In 2017, donations to Cancer Research and the Unrestricted Fund helped to fund Dr. Robert Dallmann and his team's research into how circadian rhythms play a role as both a cancer risk factor, and a mechanism by which tumours develop.
In virtually all organisms including human beings, biological clocks synchronise most internal physiological processes with the external world’s night & day cycle. Disruption of these clocks, Circadian Disruption (CD), caused by shift-work or other facets of our increasingly 24/7 life-style, has been recognized as a growing threat to human health in general, and “probable carcinogen” (WHO) in particular.
Here, we will further investigate the role of these cellular circadian clocks in cancer using two parallel approaches. We will build on preliminary results from my lab suggesting that some tumours do have a functional clock while others do not. In fact, we have developed a new metric to estimate “rhythmicity” from tumour samples and find this predictive for survival in a cohort of over 200 breast cancer patients.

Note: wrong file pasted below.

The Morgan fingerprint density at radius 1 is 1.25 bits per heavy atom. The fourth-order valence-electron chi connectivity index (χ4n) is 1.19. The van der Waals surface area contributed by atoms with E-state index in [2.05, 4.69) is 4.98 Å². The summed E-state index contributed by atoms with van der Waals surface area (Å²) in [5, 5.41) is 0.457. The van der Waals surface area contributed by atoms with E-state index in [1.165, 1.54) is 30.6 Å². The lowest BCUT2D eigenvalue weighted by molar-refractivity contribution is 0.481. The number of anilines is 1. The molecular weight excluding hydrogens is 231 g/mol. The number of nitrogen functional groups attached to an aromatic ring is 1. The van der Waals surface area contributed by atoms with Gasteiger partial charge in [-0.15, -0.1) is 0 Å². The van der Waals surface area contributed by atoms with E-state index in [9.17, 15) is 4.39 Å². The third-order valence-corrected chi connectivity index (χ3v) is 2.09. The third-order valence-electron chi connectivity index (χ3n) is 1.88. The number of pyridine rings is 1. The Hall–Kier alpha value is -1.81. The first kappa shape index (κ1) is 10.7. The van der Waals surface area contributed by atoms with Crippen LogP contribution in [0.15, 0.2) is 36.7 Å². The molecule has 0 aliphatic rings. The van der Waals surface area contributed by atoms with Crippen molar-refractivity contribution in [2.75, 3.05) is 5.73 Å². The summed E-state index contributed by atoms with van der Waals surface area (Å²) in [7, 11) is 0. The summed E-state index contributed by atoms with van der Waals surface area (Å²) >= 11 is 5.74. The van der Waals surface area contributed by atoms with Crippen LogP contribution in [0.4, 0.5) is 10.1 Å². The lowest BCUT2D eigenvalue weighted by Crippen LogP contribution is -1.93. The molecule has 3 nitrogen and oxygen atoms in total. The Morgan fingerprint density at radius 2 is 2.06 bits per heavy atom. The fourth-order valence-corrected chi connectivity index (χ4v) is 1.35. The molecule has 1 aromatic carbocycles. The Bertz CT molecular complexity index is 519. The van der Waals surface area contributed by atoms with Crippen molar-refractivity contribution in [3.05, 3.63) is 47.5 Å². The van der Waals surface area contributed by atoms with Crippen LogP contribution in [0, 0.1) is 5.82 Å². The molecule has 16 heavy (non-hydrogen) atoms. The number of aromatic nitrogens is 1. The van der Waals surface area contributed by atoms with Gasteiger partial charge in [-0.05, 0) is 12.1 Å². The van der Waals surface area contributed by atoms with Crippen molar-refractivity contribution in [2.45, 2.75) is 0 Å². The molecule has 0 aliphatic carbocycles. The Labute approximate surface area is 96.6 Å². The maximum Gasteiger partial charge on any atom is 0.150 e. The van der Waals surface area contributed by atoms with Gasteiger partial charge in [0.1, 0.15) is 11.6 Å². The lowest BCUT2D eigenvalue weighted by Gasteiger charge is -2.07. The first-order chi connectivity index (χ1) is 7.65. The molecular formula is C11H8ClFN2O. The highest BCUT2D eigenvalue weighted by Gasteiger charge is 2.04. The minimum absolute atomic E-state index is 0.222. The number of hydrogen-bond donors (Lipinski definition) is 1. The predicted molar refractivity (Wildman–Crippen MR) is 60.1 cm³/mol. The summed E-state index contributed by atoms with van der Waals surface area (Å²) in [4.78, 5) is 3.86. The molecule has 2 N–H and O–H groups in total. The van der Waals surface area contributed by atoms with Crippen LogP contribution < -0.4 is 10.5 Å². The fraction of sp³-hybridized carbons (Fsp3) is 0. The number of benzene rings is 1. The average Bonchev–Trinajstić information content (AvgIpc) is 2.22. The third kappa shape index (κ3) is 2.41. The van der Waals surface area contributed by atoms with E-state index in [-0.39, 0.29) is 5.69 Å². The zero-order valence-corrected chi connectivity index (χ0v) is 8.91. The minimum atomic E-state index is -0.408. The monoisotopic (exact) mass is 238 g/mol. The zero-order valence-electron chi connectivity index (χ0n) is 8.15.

-Dr. Robert Dallmann, Assistant Professor at WMS
Dr. Dallmann's team already has 2 PhD students working hard to discover more about the links between Circadian Disruption and cancer, and thanks to donations a URSS student (a 2nd year from Life Sciences) joined the project in the summer of 2018, further extending the scope of the project.
If the research determines that tumours with an impaired clock are associated with shorter survival times in breast cancer patients, it could lead to actionable interventions that improve the survival rate of patients suffering from breast cancer.